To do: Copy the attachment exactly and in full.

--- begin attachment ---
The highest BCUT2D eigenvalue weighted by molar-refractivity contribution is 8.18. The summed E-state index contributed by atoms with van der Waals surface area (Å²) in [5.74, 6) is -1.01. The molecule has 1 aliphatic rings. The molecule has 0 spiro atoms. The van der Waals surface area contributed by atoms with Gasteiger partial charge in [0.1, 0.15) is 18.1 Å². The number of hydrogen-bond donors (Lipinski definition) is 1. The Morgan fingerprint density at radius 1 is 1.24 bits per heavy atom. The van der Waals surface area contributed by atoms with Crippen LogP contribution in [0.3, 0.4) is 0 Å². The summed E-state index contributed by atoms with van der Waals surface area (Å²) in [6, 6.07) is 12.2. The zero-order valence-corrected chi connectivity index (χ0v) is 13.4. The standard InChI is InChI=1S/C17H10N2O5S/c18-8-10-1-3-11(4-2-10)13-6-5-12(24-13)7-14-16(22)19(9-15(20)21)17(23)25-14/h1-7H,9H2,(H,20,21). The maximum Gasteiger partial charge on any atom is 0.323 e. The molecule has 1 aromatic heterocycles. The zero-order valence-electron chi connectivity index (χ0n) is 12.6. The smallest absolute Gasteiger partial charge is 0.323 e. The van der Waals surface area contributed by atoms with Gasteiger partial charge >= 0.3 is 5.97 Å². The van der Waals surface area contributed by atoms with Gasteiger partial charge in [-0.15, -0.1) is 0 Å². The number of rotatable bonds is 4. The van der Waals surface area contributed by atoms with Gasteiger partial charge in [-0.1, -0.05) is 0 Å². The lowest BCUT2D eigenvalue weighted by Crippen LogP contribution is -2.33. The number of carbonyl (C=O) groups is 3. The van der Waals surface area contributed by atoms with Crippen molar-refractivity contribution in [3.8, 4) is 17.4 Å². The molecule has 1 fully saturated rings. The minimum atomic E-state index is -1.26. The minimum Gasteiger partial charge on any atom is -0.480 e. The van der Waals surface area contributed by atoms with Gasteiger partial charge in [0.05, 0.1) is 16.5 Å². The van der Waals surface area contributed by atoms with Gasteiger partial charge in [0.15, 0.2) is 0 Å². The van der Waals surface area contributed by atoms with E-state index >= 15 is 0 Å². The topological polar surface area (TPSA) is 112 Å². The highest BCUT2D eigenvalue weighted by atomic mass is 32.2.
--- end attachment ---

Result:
The highest BCUT2D eigenvalue weighted by molar-refractivity contribution is 8.18. The summed E-state index contributed by atoms with van der Waals surface area (Å²) in [5.74, 6) is -1.01. The molecule has 1 aliphatic rings. The molecule has 0 spiro atoms. The van der Waals surface area contributed by atoms with Gasteiger partial charge in [0.1, 0.15) is 18.1 Å². The number of hydrogen-bond donors (Lipinski definition) is 1. The Morgan fingerprint density at radius 1 is 1.24 bits per heavy atom. The van der Waals surface area contributed by atoms with Crippen LogP contribution in [0.3, 0.4) is 0 Å². The summed E-state index contributed by atoms with van der Waals surface area (Å²) in [6, 6.07) is 12.2. The zero-order valence-corrected chi connectivity index (χ0v) is 13.4. The standard InChI is InChI=1S/C17H10N2O5S/c18-8-10-1-3-11(4-2-10)13-6-5-12(24-13)7-14-16(22)19(9-15(20)21)17(23)25-14/h1-7H,9H2,(H,20,21). The maximum Gasteiger partial charge on any atom is 0.323 e. The molecule has 1 aromatic heterocycles. The zero-order valence-electron chi connectivity index (χ0n) is 12.6. The smallest absolute Gasteiger partial charge is 0.323 e. The van der Waals surface area contributed by atoms with Gasteiger partial charge >= 0.3 is 5.97 Å². The van der Waals surface area contributed by atoms with Gasteiger partial charge in [-0.15, -0.1) is 0 Å². The number of rotatable bonds is 4. The van der Waals surface area contributed by atoms with Gasteiger partial charge in [-0.1, -0.05) is 0 Å². The lowest BCUT2D eigenvalue weighted by Crippen LogP contribution is -2.33. The number of carbonyl (C=O) groups is 3. The van der Waals surface area contributed by atoms with Crippen molar-refractivity contribution in [3.8, 4) is 17.4 Å². The molecule has 1 fully saturated rings. The minimum atomic E-state index is -1.26. The minimum Gasteiger partial charge on any atom is -0.480 e. The van der Waals surface area contributed by atoms with Gasteiger partial charge in [0.05, 0.1) is 16.5 Å². The van der Waals surface area contributed by atoms with Gasteiger partial charge in [0.15, 0.2) is 0 Å². The van der Waals surface area contributed by atoms with E-state index >= 15 is 0 Å². The topological polar surface area (TPSA) is 112 Å². The highest BCUT2D eigenvalue weighted by atomic mass is 32.2.